The US is facing another type of shortage during the coronavirus pandemic — an aluminum can shortage. What does that mean for Americans? The can shortage could result in a temporary halt to your favorite beers and soft drinks.
“Aluminum cans are in very tight supply with so many people buying more multi-pack products to consume at home,” Coca-Cola spokesperson Ann Moore explained, USA Today reports.
Now, companies selling products in aluminum cans are having to shift gears. CNN reports that brewers like Molson Coors, Brooklyn Brewery, and Karl Strauss are cutting back on the brands they sell.
”Everyone who makes anything that goes into a 12-ounce can is being challenged to some respect,” Adam Collins, Molson Coors’ spokesperson, told CNN.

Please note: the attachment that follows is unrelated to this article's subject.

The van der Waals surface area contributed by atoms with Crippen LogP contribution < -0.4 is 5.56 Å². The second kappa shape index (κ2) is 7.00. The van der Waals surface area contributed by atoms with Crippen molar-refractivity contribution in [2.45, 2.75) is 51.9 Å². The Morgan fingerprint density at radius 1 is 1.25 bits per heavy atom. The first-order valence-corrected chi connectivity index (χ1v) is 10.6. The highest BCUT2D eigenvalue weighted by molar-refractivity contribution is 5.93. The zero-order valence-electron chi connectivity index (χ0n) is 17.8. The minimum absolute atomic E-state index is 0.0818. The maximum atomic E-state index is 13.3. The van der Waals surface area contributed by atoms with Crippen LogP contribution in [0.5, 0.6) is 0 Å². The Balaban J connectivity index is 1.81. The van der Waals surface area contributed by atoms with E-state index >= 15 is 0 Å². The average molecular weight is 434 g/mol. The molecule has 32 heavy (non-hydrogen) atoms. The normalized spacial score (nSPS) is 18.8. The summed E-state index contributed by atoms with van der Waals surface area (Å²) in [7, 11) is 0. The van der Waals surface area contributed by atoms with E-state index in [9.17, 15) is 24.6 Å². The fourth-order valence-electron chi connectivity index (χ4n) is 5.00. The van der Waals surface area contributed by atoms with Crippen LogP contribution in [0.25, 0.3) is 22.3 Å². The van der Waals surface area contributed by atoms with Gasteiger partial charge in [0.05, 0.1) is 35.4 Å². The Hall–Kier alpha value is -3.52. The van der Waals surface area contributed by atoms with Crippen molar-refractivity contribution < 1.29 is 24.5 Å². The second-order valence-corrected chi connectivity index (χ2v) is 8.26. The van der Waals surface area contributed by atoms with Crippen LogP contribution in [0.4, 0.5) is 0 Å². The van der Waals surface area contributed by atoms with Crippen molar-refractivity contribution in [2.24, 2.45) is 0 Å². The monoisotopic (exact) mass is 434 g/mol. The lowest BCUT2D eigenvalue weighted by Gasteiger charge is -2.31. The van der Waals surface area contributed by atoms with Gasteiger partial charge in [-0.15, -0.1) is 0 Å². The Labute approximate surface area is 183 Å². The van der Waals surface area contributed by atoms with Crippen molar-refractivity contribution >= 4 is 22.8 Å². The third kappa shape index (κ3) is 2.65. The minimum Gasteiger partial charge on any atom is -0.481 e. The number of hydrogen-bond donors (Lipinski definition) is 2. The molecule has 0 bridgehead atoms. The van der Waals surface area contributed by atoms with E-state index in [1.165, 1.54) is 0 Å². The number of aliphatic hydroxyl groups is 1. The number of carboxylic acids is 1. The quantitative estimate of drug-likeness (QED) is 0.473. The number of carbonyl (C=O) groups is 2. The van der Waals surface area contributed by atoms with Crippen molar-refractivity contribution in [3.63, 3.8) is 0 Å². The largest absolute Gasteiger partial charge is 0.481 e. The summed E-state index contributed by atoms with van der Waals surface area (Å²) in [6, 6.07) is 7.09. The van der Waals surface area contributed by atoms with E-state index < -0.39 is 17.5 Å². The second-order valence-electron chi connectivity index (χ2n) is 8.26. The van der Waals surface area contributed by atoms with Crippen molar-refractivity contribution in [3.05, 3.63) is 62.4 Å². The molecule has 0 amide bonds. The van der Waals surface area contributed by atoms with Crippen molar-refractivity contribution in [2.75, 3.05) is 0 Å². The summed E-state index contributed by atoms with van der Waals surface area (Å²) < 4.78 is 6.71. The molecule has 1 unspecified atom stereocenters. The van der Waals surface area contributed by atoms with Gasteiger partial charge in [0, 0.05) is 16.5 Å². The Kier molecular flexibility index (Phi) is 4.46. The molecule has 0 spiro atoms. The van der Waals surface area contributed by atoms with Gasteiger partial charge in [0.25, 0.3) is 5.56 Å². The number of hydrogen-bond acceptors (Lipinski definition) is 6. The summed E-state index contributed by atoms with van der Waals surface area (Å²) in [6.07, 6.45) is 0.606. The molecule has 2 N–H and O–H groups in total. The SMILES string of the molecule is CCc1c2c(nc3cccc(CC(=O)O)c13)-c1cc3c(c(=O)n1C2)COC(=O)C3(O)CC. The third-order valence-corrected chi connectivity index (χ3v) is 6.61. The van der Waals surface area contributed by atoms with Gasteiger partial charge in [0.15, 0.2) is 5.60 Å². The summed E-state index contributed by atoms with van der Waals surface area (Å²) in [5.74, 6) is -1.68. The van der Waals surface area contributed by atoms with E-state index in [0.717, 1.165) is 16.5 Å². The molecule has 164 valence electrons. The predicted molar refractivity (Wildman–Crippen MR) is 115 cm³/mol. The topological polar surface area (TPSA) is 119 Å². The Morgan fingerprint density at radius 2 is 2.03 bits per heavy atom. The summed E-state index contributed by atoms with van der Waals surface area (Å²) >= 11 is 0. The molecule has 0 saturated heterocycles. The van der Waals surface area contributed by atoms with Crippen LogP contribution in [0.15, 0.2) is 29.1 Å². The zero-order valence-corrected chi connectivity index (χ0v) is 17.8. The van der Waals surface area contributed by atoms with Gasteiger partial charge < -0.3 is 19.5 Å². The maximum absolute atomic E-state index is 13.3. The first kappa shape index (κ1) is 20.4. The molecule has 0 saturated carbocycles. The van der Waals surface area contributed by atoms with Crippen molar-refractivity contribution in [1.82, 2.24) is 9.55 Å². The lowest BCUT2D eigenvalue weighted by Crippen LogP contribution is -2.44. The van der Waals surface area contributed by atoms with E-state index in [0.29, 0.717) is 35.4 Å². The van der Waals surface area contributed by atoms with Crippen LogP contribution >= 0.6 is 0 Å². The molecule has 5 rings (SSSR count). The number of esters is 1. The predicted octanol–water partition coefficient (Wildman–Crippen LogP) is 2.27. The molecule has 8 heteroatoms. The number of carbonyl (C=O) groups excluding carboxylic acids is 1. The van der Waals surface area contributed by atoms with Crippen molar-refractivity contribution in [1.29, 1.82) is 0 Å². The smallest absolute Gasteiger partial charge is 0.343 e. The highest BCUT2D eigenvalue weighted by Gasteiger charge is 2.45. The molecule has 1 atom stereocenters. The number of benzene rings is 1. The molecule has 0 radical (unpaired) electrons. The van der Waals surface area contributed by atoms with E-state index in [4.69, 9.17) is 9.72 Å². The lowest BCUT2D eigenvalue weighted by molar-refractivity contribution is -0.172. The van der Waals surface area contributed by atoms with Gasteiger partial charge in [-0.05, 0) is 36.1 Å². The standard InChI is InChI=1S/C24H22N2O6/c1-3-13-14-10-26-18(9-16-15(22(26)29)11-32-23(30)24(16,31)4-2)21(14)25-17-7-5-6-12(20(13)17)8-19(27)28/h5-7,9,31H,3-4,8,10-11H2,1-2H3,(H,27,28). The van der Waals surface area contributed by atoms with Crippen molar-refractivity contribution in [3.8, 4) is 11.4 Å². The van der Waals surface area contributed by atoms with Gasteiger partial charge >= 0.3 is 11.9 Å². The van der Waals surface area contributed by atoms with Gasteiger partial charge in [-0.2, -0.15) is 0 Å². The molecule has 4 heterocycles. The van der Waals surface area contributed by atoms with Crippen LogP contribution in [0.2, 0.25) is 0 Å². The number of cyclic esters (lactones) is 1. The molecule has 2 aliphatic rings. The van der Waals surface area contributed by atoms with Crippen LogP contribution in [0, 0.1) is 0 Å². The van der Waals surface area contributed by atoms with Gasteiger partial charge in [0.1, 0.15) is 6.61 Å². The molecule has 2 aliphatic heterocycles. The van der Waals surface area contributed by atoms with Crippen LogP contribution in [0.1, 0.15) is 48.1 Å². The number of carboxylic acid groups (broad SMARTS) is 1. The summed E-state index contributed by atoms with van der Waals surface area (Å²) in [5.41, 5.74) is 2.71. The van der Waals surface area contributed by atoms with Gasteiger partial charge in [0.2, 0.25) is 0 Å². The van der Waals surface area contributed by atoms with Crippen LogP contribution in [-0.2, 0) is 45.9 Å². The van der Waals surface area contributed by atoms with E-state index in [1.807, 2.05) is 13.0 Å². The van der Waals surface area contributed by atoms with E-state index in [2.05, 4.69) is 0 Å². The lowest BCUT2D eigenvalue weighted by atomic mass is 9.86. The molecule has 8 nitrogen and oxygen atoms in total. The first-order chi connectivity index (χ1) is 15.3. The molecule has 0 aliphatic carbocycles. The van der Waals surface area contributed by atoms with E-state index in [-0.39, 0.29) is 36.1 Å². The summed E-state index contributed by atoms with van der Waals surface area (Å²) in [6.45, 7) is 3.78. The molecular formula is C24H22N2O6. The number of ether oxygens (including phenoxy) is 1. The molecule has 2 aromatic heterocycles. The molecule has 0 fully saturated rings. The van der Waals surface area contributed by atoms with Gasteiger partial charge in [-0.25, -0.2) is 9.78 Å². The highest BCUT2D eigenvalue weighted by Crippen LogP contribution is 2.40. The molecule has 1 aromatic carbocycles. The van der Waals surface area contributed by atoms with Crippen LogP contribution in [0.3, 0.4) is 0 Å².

Why the US Can Shortage?
Like the ongoing coin shortage, consumers’ changing habits during the coronavirus pandemic led to companies changing production. Beer that would typically sell in kegs at restaurants and bars is now needed in retail stores, in aluminum cans. Or, consumers who drink soda at restaurants are now opting to buy soda in bulk at stores.
Changes in alcohol trends have also contributed to the aluminum can shortage. The shift to drinking hard seltzers, like White Claw, created shortages in the tall, slim 12-ounce cans seltzers and light beers are often packaged in.
Collins told CNN that these trends have caused companies like Molson Coors to focus on producing their bestsellers (Blue Moon, Coors Light) over their smaller brands. Likewise, Karl Strauss is dialing back on seasonal beers and special releases in favor of maintaining popular brands.
While US can producers are adding lines and building new facilities to keep up with demand, they aren’t going to be fully operational for at least another year.
”Can supply is a big deal,” said Paul Gatza, a senior vice president for the Brewers Association. “We are seeing extended wait times for can orders and also some of the smaller players not having orders fulfilled. Expect to hear more about can shortages across beverage companies.”